Local shares had their biggest fall in three weeks as data showed the services sectors in Australia and China softened in December.
On Monday, the benchmark S&P/ASX 200 Index fell 25.2 points (0.5 per cent) to 5324.9 while the broader All Ordinaries Index lost 24.10 points (0.4 per cent) to 5327.7.
In the US on Friday, the Dow Jones Industrial Average finished higher while the S&P 500 closed lower. Markets around Asia were weaker on Monday afternoon.
The HSBC China services business activity index posted 50.9 in December, down from 52.5 in November. It was the weakest expansion in Chinese business activity in 28 months. The Purchasing Managers' Index (PMI) follows a similar survey by China's National Bureau of Statistics on Friday, which showed a slowdown in service-sector growth to a four-month low of 54.6 from the previous month's 56.0.
The weaker index added steam to a fall in Asian markets on Monday, on concern over whether China's slowdown will continue.
Locally, the Australian Industry Group Australian Performance of Services Index slipped 2.8 points to 46.1 in December, indicating the sector is contracting. The index had risen for three consecutive months since September, reaching a high of 48.9 in November.
Despite Monday's losses, Credit Suisse is predicting high single-digit gains for the ASX 200 this year.
''We are forecasting the local benchmark index to deliver total returns of 9 per cent in 2014 despite a flat outlook for company profits,'' Credit Suisse equity strategist Hasan Tevfik said. ''The macro-economic and company earnings outlooks for Australia are poor but local money will keep pouring into shares because with the returns on cash and bonds so low investors don't have much other choice.''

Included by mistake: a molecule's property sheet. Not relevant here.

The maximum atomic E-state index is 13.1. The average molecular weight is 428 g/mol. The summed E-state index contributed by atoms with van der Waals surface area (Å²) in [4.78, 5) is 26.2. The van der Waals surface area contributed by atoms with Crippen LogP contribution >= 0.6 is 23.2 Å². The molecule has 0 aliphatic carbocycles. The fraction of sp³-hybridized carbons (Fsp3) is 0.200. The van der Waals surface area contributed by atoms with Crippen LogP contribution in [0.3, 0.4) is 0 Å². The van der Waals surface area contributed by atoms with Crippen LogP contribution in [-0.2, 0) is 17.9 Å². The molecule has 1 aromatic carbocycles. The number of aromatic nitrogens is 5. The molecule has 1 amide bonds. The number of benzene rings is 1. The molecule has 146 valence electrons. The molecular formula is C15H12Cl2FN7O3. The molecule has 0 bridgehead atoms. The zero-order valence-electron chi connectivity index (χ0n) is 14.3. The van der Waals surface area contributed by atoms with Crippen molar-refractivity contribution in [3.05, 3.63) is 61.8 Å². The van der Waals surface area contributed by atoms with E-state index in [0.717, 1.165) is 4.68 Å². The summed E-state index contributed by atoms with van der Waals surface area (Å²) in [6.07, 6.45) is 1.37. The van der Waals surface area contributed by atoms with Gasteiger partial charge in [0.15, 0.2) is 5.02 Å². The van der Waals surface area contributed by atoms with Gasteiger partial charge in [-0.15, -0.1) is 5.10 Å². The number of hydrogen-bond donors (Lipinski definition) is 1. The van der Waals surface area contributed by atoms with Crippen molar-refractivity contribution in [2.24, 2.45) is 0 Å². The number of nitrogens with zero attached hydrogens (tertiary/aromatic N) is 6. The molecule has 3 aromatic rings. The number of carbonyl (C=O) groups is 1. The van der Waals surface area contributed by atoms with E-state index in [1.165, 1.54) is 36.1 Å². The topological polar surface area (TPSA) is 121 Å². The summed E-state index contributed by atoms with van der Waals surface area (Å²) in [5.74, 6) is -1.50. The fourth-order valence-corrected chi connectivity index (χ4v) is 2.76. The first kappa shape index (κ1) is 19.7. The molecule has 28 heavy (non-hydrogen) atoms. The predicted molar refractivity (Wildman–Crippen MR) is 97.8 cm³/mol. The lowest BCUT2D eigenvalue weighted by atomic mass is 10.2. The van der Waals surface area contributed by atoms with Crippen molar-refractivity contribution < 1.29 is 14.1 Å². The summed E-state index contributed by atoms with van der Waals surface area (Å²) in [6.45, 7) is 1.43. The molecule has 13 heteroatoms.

At the local close on Monday, the dollar was buying US89.48¢, down from US89.86¢ at Friday's close.
Energy was the worst-performing sector, down 0.9 per cent as oil commodity prices edged higher over the weekend after suffering their biggest weekly fall in 19 months. On Monday the Brent crude oil price was 0.1 per cent higher at $US107.04 a barrel, but most analysts are tipping oil prices to decline in 2014.
Australia's biggest oil producer, Woodside Petroleum, dropped 1.1 per cent to $37.70. Caltex Australia also lost 1.1 per cent to $19.48.
Karoon Gas dropped 5.1 per cent to $4.13.
Buru Energy bucked the trend, up 2.5 per cent at $1.82. Late last month the junior explorer provided a positive update on its Ungani project.
On Monday, the big iron ore miners were all lower despite the spot price, landed in China, holding up at $US135 a tonne.
BHP Billiton dipped 0.6 per cent to $37.56, Rio Tinto fell 0.9 per cent to $67.75 and Fortescue Metals Group dropped 1.9 per cent to $5.71.
The gold price rose for a third session to $US1239.33 an ounce.